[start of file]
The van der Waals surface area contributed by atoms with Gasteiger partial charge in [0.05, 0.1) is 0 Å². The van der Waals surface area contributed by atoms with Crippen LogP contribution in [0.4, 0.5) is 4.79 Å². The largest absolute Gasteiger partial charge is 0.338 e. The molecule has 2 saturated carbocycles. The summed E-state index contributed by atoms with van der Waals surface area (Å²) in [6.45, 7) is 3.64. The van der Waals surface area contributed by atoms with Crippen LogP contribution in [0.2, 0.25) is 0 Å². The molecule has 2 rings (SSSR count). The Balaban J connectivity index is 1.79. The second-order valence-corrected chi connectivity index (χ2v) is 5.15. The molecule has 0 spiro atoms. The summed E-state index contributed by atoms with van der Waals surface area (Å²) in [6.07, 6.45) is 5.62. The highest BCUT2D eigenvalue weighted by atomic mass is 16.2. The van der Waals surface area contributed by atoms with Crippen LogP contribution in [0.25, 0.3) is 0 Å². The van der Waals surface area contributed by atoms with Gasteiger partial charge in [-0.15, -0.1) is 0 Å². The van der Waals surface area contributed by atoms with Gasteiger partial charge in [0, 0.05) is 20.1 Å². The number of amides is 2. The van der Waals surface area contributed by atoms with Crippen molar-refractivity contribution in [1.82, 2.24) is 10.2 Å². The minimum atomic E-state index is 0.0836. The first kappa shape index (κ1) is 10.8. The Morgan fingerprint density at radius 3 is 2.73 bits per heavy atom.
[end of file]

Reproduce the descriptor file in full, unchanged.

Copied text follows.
The van der Waals surface area contributed by atoms with Gasteiger partial charge in [0.05, 0.1) is 0 Å². The van der Waals surface area contributed by atoms with Crippen LogP contribution in [0.4, 0.5) is 4.79 Å². The largest absolute Gasteiger partial charge is 0.338 e. The molecule has 2 saturated carbocycles. The summed E-state index contributed by atoms with van der Waals surface area (Å²) in [6.45, 7) is 3.64. The van der Waals surface area contributed by atoms with Crippen LogP contribution in [0.2, 0.25) is 0 Å². The molecule has 2 rings (SSSR count). The Balaban J connectivity index is 1.79. The second-order valence-corrected chi connectivity index (χ2v) is 5.15. The molecule has 0 spiro atoms. The summed E-state index contributed by atoms with van der Waals surface area (Å²) in [6.07, 6.45) is 5.62. The highest BCUT2D eigenvalue weighted by atomic mass is 16.2. The van der Waals surface area contributed by atoms with Crippen LogP contribution in [0.25, 0.3) is 0 Å². The van der Waals surface area contributed by atoms with Gasteiger partial charge in [-0.15, -0.1) is 0 Å². The van der Waals surface area contributed by atoms with Gasteiger partial charge in [0, 0.05) is 20.1 Å². The number of amides is 2. The van der Waals surface area contributed by atoms with Crippen molar-refractivity contribution in [1.82, 2.24) is 10.2 Å². The minimum atomic E-state index is 0.0836. The first kappa shape index (κ1) is 10.8. The Morgan fingerprint density at radius 3 is 2.73 bits per heavy atom.